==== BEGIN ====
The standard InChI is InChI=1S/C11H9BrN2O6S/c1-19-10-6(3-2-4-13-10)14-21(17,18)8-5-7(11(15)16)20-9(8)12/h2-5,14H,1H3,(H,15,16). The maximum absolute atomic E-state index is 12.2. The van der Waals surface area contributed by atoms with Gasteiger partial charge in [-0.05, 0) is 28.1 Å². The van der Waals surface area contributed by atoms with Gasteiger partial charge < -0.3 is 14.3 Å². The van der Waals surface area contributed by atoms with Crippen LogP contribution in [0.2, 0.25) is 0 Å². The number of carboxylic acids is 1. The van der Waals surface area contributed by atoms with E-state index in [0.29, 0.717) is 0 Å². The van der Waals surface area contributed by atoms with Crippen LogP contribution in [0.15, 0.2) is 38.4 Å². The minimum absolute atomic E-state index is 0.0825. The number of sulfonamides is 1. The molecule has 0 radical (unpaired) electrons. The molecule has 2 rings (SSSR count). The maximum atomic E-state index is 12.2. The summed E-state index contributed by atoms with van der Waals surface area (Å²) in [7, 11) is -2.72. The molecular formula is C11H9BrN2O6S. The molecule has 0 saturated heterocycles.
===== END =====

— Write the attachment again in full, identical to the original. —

The standard InChI is InChI=1S/C11H9BrN2O6S/c1-19-10-6(3-2-4-13-10)14-21(17,18)8-5-7(11(15)16)20-9(8)12/h2-5,14H,1H3,(H,15,16). The maximum absolute atomic E-state index is 12.2. The van der Waals surface area contributed by atoms with Gasteiger partial charge in [-0.05, 0) is 28.1 Å². The van der Waals surface area contributed by atoms with Gasteiger partial charge < -0.3 is 14.3 Å². The van der Waals surface area contributed by atoms with Crippen LogP contribution in [0.2, 0.25) is 0 Å². The number of carboxylic acids is 1. The van der Waals surface area contributed by atoms with E-state index in [0.29, 0.717) is 0 Å². The van der Waals surface area contributed by atoms with Crippen LogP contribution in [0.15, 0.2) is 38.4 Å². The minimum absolute atomic E-state index is 0.0825. The number of sulfonamides is 1. The molecule has 0 radical (unpaired) electrons. The molecule has 2 rings (SSSR count). The maximum atomic E-state index is 12.2. The summed E-state index contributed by atoms with van der Waals surface area (Å²) in [7, 11) is -2.72. The molecular formula is C11H9BrN2O6S. The molecule has 0 saturated heterocycles.